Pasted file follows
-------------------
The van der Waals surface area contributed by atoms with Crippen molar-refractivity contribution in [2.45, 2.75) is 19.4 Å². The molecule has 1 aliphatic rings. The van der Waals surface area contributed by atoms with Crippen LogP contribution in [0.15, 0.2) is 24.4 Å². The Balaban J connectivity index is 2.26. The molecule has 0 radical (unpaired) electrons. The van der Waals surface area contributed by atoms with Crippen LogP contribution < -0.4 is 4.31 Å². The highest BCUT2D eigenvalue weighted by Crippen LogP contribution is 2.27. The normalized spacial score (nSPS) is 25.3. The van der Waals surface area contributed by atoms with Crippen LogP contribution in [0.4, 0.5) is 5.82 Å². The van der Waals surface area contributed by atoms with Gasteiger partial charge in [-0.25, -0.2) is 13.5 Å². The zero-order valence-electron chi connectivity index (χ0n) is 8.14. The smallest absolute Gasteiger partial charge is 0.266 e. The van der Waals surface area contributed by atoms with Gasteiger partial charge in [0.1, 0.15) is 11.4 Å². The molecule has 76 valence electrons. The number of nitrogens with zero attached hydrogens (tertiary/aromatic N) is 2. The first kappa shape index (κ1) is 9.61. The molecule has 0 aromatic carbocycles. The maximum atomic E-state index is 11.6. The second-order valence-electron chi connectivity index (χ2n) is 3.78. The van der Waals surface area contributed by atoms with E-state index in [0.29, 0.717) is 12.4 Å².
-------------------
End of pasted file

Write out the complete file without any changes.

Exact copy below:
The van der Waals surface area contributed by atoms with Crippen molar-refractivity contribution in [2.45, 2.75) is 19.4 Å². The molecule has 1 aliphatic rings. The van der Waals surface area contributed by atoms with Crippen LogP contribution in [0.15, 0.2) is 24.4 Å². The Balaban J connectivity index is 2.26. The molecule has 0 radical (unpaired) electrons. The van der Waals surface area contributed by atoms with Crippen LogP contribution < -0.4 is 4.31 Å². The highest BCUT2D eigenvalue weighted by Crippen LogP contribution is 2.27. The normalized spacial score (nSPS) is 25.3. The van der Waals surface area contributed by atoms with Crippen LogP contribution in [0.4, 0.5) is 5.82 Å². The van der Waals surface area contributed by atoms with Gasteiger partial charge in [-0.25, -0.2) is 13.5 Å². The zero-order valence-electron chi connectivity index (χ0n) is 8.14. The smallest absolute Gasteiger partial charge is 0.266 e. The van der Waals surface area contributed by atoms with Gasteiger partial charge in [0.1, 0.15) is 11.4 Å². The molecule has 76 valence electrons. The number of nitrogens with zero attached hydrogens (tertiary/aromatic N) is 2. The first kappa shape index (κ1) is 9.61. The molecule has 0 aromatic carbocycles. The maximum atomic E-state index is 11.6. The second-order valence-electron chi connectivity index (χ2n) is 3.78. The van der Waals surface area contributed by atoms with E-state index in [0.29, 0.717) is 12.4 Å².